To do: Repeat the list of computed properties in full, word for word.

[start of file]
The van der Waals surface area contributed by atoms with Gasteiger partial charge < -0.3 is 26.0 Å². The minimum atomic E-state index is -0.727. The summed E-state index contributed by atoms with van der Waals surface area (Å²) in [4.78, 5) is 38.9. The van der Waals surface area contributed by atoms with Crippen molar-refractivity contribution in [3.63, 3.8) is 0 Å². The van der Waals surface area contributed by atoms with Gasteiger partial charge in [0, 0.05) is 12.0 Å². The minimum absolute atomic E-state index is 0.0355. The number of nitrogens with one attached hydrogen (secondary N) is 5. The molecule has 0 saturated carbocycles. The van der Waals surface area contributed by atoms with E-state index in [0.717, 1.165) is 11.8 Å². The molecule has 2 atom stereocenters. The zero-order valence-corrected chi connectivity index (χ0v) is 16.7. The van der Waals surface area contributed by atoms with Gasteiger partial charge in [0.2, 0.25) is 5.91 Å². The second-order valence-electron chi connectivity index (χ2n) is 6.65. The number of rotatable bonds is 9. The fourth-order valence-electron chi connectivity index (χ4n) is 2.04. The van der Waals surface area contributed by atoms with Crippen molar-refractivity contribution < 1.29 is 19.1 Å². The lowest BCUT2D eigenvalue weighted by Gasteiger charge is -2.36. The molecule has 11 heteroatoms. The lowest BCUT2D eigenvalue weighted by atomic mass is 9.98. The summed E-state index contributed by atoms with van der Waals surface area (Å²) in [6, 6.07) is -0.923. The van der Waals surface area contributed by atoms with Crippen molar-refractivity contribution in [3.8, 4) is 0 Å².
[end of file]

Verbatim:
The van der Waals surface area contributed by atoms with Gasteiger partial charge < -0.3 is 26.0 Å². The minimum atomic E-state index is -0.727. The summed E-state index contributed by atoms with van der Waals surface area (Å²) in [4.78, 5) is 38.9. The van der Waals surface area contributed by atoms with Crippen molar-refractivity contribution in [3.63, 3.8) is 0 Å². The van der Waals surface area contributed by atoms with Gasteiger partial charge in [0, 0.05) is 12.0 Å². The minimum absolute atomic E-state index is 0.0355. The number of nitrogens with one attached hydrogen (secondary N) is 5. The molecule has 0 saturated carbocycles. The van der Waals surface area contributed by atoms with E-state index in [0.717, 1.165) is 11.8 Å². The molecule has 2 atom stereocenters. The zero-order valence-corrected chi connectivity index (χ0v) is 16.7. The van der Waals surface area contributed by atoms with Gasteiger partial charge in [0.2, 0.25) is 5.91 Å². The second-order valence-electron chi connectivity index (χ2n) is 6.65. The number of rotatable bonds is 9. The fourth-order valence-electron chi connectivity index (χ4n) is 2.04. The van der Waals surface area contributed by atoms with Crippen molar-refractivity contribution < 1.29 is 19.1 Å². The lowest BCUT2D eigenvalue weighted by Gasteiger charge is -2.36. The molecule has 11 heteroatoms. The lowest BCUT2D eigenvalue weighted by atomic mass is 9.98. The summed E-state index contributed by atoms with van der Waals surface area (Å²) in [6, 6.07) is -0.923. The van der Waals surface area contributed by atoms with Crippen molar-refractivity contribution in [3.8, 4) is 0 Å².